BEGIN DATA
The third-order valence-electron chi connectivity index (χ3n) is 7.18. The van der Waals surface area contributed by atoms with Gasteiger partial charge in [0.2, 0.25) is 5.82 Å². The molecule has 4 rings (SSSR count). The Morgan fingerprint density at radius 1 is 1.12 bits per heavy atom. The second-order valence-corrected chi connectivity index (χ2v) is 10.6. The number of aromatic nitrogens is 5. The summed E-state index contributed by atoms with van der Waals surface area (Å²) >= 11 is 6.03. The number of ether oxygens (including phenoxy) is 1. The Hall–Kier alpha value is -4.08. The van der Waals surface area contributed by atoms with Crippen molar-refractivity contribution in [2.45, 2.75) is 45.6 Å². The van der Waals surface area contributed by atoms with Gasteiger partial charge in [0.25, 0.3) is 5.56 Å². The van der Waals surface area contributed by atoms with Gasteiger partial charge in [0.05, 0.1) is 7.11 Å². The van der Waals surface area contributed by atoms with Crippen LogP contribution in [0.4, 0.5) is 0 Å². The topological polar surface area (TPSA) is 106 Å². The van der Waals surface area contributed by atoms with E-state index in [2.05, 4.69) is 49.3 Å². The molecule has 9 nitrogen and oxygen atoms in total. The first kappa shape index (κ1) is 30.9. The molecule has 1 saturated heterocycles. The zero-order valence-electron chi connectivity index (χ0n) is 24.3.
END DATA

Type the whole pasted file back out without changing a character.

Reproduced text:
The third-order valence-electron chi connectivity index (χ3n) is 7.18. The van der Waals surface area contributed by atoms with Gasteiger partial charge in [0.2, 0.25) is 5.82 Å². The molecule has 4 rings (SSSR count). The Morgan fingerprint density at radius 1 is 1.12 bits per heavy atom. The second-order valence-corrected chi connectivity index (χ2v) is 10.6. The number of aromatic nitrogens is 5. The summed E-state index contributed by atoms with van der Waals surface area (Å²) >= 11 is 6.03. The number of ether oxygens (including phenoxy) is 1. The Hall–Kier alpha value is -4.08. The van der Waals surface area contributed by atoms with Crippen molar-refractivity contribution in [2.45, 2.75) is 45.6 Å². The van der Waals surface area contributed by atoms with Gasteiger partial charge in [0.25, 0.3) is 5.56 Å². The van der Waals surface area contributed by atoms with Gasteiger partial charge in [0.05, 0.1) is 7.11 Å². The van der Waals surface area contributed by atoms with Crippen LogP contribution in [0.4, 0.5) is 0 Å². The topological polar surface area (TPSA) is 106 Å². The van der Waals surface area contributed by atoms with E-state index in [2.05, 4.69) is 49.3 Å². The molecule has 9 nitrogen and oxygen atoms in total. The first kappa shape index (κ1) is 30.9. The molecule has 1 saturated heterocycles. The zero-order valence-electron chi connectivity index (χ0n) is 24.3.